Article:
Surprise! I’ve been implementing something like the Language Server Protocol (LSP) with AntlrVSIX. The LSP is an abstraction for an editor (ed) using JSON as the lingua franca between the editor and a GUI client. The editor server: offers the persistence of code files; organizes files in a “workspace”; provides an API for edits, tagging, go to def, find all refs, reformat, code completion, defs for tooltips, etc. LSP is a step in the right direction because it separates an editor server backend from a GUI frontend, which is what AntlrVSIX is about.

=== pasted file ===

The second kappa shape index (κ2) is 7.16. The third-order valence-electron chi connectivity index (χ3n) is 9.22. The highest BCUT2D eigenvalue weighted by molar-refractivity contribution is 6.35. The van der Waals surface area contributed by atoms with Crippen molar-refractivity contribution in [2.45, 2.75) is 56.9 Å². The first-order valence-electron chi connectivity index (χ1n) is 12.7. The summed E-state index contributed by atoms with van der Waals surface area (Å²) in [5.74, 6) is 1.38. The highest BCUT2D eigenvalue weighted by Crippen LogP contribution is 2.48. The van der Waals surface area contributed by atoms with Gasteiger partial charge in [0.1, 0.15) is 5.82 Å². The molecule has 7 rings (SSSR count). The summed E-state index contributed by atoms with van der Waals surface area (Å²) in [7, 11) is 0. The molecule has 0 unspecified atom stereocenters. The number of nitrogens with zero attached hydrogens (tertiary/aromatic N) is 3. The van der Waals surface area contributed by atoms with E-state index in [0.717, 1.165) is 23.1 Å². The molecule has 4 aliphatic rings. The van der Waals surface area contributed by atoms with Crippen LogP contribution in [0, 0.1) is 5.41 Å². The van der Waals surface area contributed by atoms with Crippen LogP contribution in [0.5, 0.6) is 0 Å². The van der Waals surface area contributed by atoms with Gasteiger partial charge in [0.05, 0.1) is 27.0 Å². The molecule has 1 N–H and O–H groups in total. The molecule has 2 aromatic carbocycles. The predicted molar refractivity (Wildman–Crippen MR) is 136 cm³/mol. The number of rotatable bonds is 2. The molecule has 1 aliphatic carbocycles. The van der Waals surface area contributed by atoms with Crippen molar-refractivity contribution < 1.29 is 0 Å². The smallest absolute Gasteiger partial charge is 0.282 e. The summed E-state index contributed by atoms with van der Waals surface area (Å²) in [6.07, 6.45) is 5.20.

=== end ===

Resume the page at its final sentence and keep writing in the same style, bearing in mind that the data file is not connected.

What is not surprising is that the LSP handles things a little different than what I did. In AntlrVSIX, parse trees were shared with the GUI code. But LSP doesn’t share them, rightly so if you don’t want to swamp the link between GUI and server. But, LSP doesn’t seem to offer a “workspace” model that has nested “projects”, or attributes associated with a document. In VS, this information encodes whether a file participates in the build, compiler options, etc. LSP also hardwires the classes of symbols in a file–it can’t handle an Antlr grammar because there is no class for terminal or non-terminal symbols. In AntlrVSIX, classifications are strings, so it can represent anything.
The next release of AntlrVSIX is taking a while. I’ve been cleaning it up considerably and fixing bugs.